9. 9. THE SCIENCE OF HOPE Repeated failures at goals result in a general expectation that future goal attainment is not likely – “Why try?” HOPE RAGE • Goal is significantly blocked. DESPAIR • Unable to adjust goal. Pathways are unavailable. APATHY (Hopeless) • Loss of Motivation
  10. 10. THE SCIENCE OF HOPE HOPE AND ADVERSE CHILDHOOD EXPERIENCE. Adult homeless in Tulsa (46% Participation). Significantly higher ACE compared to CDC Study. Higher ACE scores associated with: Higher Anxiety and Depression Lower Hope Adults Seeking Investigation of Child Maltreatment. Significantly higher ACE compared to CDC Study. Higher ACE Associated With Lower Hope Munoz, R., Brahm, N., Chancellor, R., & Fox, M. (2015). The treatment effect of illicit drugs in buffering the relationship between PTSD and stress. Presented at the National Health Care for the Homeless Conference. Baxter, M. A., Hemming, E. J., McIntosh, H. C., & Hellman, C. M. (Under Review). Exploring the relationship between adverse childhood experiences and hope. Psychological Trauma: Theory, Research, Practice, and Policy.
  11. 11. THE SCIENCE OF HOPE Munoz, R., Brahm, N., Chancellor, R., & Fox, M. (2015). The treatment effect of illicit drugs in buffering the relationship between PTSD and stress. Presented at the National Health Care for the Homeless Conference.
  12. 12. THE SCIENCE OF HOPE Baxter, M. A., Hemming, E. J., McIntosh, H. C., & Hellman, C. M. (Under Review). Exploring the relationship between adverse childhood experiences and hope. Psychological Trauma: Theory, Research, Practice, and Policy.
  13. 13. THE POWER OF HOPE EXAMPLE STUDIES FROM OUR CENTER Domestic Violence Shelter and Hope. PRELIMINARY FINDINGS. Longitudinal Design: Statistically Significant Increase in Hope from Pre to Post Test. Munoz, R., Brown, V. & Martin, K. (2014). A quantitative analysis of the importance of hope to empowerment among domestic violence victims. Society for Social Work Research.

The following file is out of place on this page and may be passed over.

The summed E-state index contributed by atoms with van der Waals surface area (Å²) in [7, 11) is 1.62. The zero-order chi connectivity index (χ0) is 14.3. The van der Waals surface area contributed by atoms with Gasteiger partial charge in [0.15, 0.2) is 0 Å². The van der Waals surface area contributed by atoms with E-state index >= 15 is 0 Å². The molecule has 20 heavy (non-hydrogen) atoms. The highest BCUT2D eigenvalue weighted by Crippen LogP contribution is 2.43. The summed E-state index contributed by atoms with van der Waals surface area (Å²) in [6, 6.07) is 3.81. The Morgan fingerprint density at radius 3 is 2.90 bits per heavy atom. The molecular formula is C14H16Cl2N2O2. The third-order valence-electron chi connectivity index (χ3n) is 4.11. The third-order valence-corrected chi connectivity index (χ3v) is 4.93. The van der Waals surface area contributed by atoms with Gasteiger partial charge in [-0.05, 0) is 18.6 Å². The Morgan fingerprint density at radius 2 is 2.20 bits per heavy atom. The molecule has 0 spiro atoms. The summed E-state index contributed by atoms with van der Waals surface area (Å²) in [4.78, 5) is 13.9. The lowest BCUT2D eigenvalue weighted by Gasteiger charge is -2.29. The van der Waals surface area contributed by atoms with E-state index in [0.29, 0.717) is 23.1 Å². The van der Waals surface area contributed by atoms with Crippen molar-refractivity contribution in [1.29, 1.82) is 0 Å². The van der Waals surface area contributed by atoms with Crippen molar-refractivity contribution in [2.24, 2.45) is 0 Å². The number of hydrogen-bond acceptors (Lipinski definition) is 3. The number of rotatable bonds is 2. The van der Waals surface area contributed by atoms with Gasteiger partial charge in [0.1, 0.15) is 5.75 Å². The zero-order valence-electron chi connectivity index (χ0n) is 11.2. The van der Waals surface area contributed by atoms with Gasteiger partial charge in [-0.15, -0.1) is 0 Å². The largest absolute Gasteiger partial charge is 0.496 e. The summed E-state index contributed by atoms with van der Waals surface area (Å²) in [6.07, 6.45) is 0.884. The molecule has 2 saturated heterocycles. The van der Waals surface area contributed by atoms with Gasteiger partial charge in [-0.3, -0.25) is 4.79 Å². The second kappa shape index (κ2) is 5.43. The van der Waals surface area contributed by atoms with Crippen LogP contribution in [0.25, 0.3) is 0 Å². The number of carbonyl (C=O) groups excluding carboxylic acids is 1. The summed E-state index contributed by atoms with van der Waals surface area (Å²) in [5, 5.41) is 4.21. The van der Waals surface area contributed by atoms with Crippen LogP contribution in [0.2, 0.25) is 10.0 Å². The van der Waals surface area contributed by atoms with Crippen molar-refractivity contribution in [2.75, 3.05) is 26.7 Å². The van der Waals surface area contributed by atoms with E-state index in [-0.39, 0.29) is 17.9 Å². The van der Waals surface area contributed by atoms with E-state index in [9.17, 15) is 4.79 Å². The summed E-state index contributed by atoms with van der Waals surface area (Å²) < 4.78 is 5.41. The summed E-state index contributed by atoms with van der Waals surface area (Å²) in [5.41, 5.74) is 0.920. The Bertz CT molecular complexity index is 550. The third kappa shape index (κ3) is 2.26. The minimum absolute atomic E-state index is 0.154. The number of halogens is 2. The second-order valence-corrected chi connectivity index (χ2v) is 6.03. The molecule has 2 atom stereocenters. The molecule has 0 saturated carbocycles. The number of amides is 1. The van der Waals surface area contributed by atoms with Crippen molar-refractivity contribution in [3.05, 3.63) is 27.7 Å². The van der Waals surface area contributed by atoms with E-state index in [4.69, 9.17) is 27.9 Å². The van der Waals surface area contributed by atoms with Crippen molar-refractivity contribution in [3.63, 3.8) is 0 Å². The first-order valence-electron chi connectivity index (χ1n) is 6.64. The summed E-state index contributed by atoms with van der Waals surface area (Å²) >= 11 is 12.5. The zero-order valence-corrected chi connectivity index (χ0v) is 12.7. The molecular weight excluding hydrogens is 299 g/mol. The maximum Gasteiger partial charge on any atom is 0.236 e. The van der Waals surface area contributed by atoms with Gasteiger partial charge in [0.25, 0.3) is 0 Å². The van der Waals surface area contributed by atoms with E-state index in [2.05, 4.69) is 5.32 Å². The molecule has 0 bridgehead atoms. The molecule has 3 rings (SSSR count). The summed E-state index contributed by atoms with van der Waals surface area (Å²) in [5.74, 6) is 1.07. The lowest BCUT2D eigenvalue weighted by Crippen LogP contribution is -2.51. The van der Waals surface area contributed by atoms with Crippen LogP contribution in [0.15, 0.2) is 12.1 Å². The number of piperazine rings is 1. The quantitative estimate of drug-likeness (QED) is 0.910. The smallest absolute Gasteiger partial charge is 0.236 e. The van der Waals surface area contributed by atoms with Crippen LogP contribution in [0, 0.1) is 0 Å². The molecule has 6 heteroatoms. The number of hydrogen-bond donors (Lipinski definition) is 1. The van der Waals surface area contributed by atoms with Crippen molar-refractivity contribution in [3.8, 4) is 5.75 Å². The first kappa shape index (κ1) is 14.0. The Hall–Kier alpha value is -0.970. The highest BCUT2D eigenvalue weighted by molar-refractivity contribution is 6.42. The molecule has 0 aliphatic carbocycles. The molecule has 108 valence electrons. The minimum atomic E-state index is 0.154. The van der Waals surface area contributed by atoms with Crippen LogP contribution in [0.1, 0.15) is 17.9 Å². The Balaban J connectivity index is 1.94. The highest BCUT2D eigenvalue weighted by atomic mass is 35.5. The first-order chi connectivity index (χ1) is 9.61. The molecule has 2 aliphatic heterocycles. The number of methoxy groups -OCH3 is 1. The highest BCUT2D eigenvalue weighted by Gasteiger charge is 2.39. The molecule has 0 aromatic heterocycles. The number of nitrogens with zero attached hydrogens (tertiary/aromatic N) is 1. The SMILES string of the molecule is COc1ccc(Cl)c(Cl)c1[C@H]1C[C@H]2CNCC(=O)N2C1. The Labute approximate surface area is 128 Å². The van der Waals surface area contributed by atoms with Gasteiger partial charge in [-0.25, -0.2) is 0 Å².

14. 14. THE POWER OF HOPE
  15. 15. THE POWER OF HOPE The Parent Child Center of Tulsa To prevent child abuse and neglect through education, treatment and advocacy. Approximately 400 clients at time of study. Stratified Sampling across programs (N=200). 156 completed surveys (56% Participation Rate). Hellman, C. M., Robinson-Keilig, R. A., Dubriwny, N. M., Hamill, C., & Kraft, A. (In Review). Hope as a coping resource among parents at-risk for child maltreatment. Journal of Family Social Work.
  16. 16. HOPE AS A COPING RESOURCE FOR PARENTS AT-RISK FOR CHILD MALTREATMENT Difficult Child Parent-Child Dysfunction Parental Distress Parenting Stress Total HOPE Relationship Quality + + + - +
  17. 17. HOPE AS A COPING RESOURCE PCCT clinicians INDEPENDENTLY RATED CLIENT PROGRESS. Of those identified as making POSITIVE progress: 90% were high hope. PCCT clinicians INDEPENDENTLY RATED CLIENT READINESS TO CHANGE. Of those identified in the ACTION STAGE: 91% were high hope.
  18. 18. THE POWER OF HOPE Hellman, C. M. & Gwinn, C. (Under review). Children exposed to domestic violence: Examining the effects of Camp HOPE on children’s hope, resilience, and strength of character. Journal of Family Violence.
  19. 19. THE POWER OF HOPE INCREASES IN HOPE WERE ASSOCIATED WITH: Higher energy (zest) Perseverance toward goals (grit) Ability to regulate thoughts and emotions (self- regulation) Expectation toward a positive future (optimism) Appreciation toward others (gratitude) Desire to seek out new things (curiosity) Awareness of others feelings (social intelligence)
  20. 20. THE POWER OF HOPE SAMPLE STUDIES FROM OUR CENTER Child Abuse Pediatricians: Hope, Work Meaning, Compassion Fatigue, and Burnout. Locus of hope for adolescents: Parents and self as sources of hope in well-being. Hope as a mediator between mindfulness and flourishing.
  21. 21. MEASURING HOPE Application to Human Service Organizations Adult Hope Scale (Snyder et al., 1991) Children’s Hope Scale (Snyder et al., 1997) Validity and Reliability Issues Considering Your Hope Score Hope Worksheet
  22. 22. THE POWER OF HOPE HOPE Creating Future Memories of Success • Progress Reinforces Pathway/Agency Relationship Viable Pathways • Barriers are Considered and Pathways Adjusted Goal Setting• Clarifying Goals Increases Agency
  23. 23. The Science and Power of Hope Questions?